Your CBC may show WBC alterations suggestive of lymphoma or leukemia. If there is a high chance that you could have one of these conditions, you may need to have a bone marrow biopsy, which can assess the shape and appearance of your WBCs.


If you have iron deficiency, you will need prompt treatment. Your iron level can be brought up slowly with diet, or more rapidly with medication. You should not take supplements without your doctor's advice, as iron supplementation can cause side effects.

Additionally, if an illness has caused your iron deficiency, you will need treatment for that illness.

Dietary Sources of Iron


Chicken and potatoes in skillet
Melanie Defazio/Stocksy United

Beef, chicken, lamb, pork, and turkey are good sources of iron. Meat contains heme iron, which is easier for the body to absorb, meaning you get more of the iron from these foods.


dapan photography/Moment/Getty Images

Shrimp, clams, and oysters contain the same heme iron as meat, which is easily absorbed.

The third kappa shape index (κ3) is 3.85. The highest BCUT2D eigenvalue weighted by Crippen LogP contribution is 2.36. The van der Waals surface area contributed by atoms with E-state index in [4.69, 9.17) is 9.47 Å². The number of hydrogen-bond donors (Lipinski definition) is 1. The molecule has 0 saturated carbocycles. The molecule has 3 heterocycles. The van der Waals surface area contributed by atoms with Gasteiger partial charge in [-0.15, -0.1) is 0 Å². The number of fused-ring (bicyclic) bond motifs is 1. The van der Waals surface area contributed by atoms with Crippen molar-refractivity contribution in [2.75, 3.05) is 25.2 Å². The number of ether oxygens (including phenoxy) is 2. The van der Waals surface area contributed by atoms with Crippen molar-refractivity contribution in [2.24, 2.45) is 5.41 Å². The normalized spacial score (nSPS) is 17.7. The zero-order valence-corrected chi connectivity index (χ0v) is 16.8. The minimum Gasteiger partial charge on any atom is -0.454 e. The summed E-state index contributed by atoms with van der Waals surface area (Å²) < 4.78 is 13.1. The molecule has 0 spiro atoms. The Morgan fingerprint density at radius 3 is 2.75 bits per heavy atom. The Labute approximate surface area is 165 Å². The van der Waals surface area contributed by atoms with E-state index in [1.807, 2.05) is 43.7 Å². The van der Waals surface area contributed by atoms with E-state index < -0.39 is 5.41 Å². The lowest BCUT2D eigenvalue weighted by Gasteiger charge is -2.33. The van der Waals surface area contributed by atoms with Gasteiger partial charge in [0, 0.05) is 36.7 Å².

Pho Soup Bowls Being Prepared
Enrique Díaz / 7cero / Getty Images

Tofu is a great source of protein with a good amount of iron. Avoid tofu with added calcium as this can decrease the absorption of iron.


Healthy Eating, Variety of legumes, beans and soybeans
mikroman6 / Getty Images

In addition to being a great source of protein, beans (including pinto beans, black beans, lentils, and kidney beans) are also a good source of iron.

Broccoli and Bok Choy

Bok Choy
Tom Baker/EyeEm/Creative RF/Getty Images

Broccoli and bok choy are good sources of iron, and they contain vitamin C, which helps your body absorb iron from your diet.


Close-Up Of Tomatoes On Market Stall For Sale
Fabio Pagani / EyeEm / Getty Images

Vegetables such as green, leafy vegetables, green beans, and tomatoes are good sources of iron. Tomato juice is one of the few juices containing iron.

Dried Fruits

Dried apricots and raisins sultanas at the market
by IAISI / Getty Images

Dried apricots, peaches, prunes, and raisins contain iron. Prune juice is also a source of iron.


mixe of various nuts background above closeup
R.Tsubin / Getty Images

Most nuts, including cashews, hazelnuts, pistachios, and almonds contain iron.

Pumpkin Seeds

Pumpkin Seeds
John Carey/Photolibrary/Getty Images

Raw pumpkin seeds, also called pepitas, are a great plant source of iron. If you are going to roast them, avoid excessive heat because that can decrease the amount of iron in them. Consider using them as a salad topping.

Breads and Cereals